Chinese Nationalist Party (KMT) legislators yesterday were upbeat about the arrival of two pandas from China, while the opposition slammed the exploitation of the animals’ for political purposes.
“We should return the favor and give China two indigenous Formosan rock-monkeys, one will be called ‘Tai-tai (台台),’ the other one ‘Du-du (獨獨),’ [taidu (台獨) means Taiwan independence in Mandarin] to express our appreciation for their gift,” Democratic Progressive Party (DPP) Legislator Lin Shu-fen (林淑芬) told a press conference yesterday.
Lin’s comments were echoed by Environment and Animal Society of Taiwan director Wu Hung (朱增宏).
“The pandas’ names hold political meaning,” Wu Hung said, referring to the name given by China to Tuan Tuan (團團) and Yuan Yuan (圓圓), meaning “to reunite” in Mandarin.
Criticizing the exploitation of the pandas’ animal rights, he said that since China’s panda conservation efforts began in 1974, 600 panda cubs have been born, but only 241 survived.
“China’s conservation of pandas is a false effort,” he said.
While animals in the wild occupy habitats as large as 5km2, Tuan Tuan and Yuan Yuan will each have about 700m2 in the zoo, Wu Hung said, adding “unlike humans, pandas reside in solitude in the wild except during mating season, but these two are forced to be caged together.”
Wu Hung also criticized the way China filled out the export documents for the animals — specifically, how China entered the “import country” and “export country” fields.
Citing Mainland Affairs Council Deputy Minister Liu Te-shun (劉德勳), who on Dec. 11 said that the animals would be listed as being shipped from “Chengdu, Sichuan Province” to “Taipei, Taiwan,” Wu Hung said, “the political intent is very obvious.”
He said when Taiwan imported otters from Poland, Poland filled out the Convention on International Trade in Endangered Species of Wild Fauna and Flora (CITES) documents with “Taipei, PRC [People’s Republic of China],” and the Council of Agriculture demanded that it be changed to “ROC [Republic of China].”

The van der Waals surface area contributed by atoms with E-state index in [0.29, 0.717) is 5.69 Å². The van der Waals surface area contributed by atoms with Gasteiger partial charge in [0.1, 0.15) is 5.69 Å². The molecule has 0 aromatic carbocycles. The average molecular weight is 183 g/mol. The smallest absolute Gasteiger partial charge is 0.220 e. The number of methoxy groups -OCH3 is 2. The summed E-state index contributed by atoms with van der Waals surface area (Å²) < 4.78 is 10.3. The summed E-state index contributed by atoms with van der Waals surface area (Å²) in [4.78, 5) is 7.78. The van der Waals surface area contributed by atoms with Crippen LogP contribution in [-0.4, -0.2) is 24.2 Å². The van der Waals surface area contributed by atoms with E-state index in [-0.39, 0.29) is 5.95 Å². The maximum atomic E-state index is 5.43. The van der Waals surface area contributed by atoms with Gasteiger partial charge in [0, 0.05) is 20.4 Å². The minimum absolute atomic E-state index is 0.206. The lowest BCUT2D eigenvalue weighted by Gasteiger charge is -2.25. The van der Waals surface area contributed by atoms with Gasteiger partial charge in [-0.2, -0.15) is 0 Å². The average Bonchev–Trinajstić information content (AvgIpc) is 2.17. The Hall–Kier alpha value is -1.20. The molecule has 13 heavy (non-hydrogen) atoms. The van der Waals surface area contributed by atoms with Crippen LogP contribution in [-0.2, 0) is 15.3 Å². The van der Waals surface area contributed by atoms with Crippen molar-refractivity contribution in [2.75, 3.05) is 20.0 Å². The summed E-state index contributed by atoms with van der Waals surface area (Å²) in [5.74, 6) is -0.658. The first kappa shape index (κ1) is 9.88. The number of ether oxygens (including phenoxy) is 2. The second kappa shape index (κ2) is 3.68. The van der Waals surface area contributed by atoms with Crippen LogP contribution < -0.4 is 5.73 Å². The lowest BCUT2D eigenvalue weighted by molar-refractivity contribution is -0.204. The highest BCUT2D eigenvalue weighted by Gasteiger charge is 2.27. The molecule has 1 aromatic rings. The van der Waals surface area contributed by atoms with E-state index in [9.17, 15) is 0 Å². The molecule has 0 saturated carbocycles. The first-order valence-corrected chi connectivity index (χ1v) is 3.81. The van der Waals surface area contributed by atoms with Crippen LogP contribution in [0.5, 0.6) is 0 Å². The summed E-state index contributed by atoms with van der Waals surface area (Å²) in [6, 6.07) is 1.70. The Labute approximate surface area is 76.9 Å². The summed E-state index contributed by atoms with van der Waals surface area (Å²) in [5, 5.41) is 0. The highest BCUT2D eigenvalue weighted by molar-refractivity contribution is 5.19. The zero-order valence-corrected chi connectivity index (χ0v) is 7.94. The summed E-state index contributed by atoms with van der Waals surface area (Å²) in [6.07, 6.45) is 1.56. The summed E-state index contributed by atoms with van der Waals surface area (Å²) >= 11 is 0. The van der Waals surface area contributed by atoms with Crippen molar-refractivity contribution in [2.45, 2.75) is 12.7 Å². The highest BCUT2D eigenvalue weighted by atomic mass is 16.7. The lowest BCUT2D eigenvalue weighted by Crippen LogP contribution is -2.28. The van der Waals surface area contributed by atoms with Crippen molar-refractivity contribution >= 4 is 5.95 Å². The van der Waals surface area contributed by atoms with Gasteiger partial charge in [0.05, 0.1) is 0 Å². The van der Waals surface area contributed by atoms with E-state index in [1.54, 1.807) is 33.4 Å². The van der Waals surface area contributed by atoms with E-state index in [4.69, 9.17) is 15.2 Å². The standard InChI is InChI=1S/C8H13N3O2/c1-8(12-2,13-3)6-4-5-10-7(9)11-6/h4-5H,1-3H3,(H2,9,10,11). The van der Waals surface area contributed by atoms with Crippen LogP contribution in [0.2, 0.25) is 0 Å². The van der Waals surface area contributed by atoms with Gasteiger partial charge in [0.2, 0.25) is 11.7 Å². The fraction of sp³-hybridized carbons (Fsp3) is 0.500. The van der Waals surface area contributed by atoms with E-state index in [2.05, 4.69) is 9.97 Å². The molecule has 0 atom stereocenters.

“But [in the panda case] the country of import is ‘Taiwan, Taipei,’ while the country of export is only a city in China. It is demeaning to the sovereignty of Taiwan,” said Wu Hung, who is a former member of the COA’s Panda Case Review Committee.
In response, the Forestry Bureau yesterday said in a press release that the exportation document “did not lower the status of Taiwan.”
“Tuan-tuan and Yuan-yuan’s export papers followed administrative protocols and complies to the format of what the Bureau of Foreign Trade published in 2002,” a press release said.
According to the bureau publication, CITES appendix I and II animals and plants from China can either be handled by filing the CITES Permit/Certificate for Import/Export and Reexport, or China’s Permit for Wild Animal and Plant Import/Export, the bureau said, adding that in the case of the pandas, the latter was chosen.
“On the document, China cites Taiwan as ‘TW TAIPEI,’ which is in accordance with administrative standards and governmental regulations,” the bureau said.
DPP Legislator Lee Chun-yi (李俊毅) said yesterday that “if you want to observe [wildlife] you should do so non-intrusively, [but] now the pandas are like pop stars walking down the catwalk, that is animal torture … I would not encourage my family to go see the pandas.”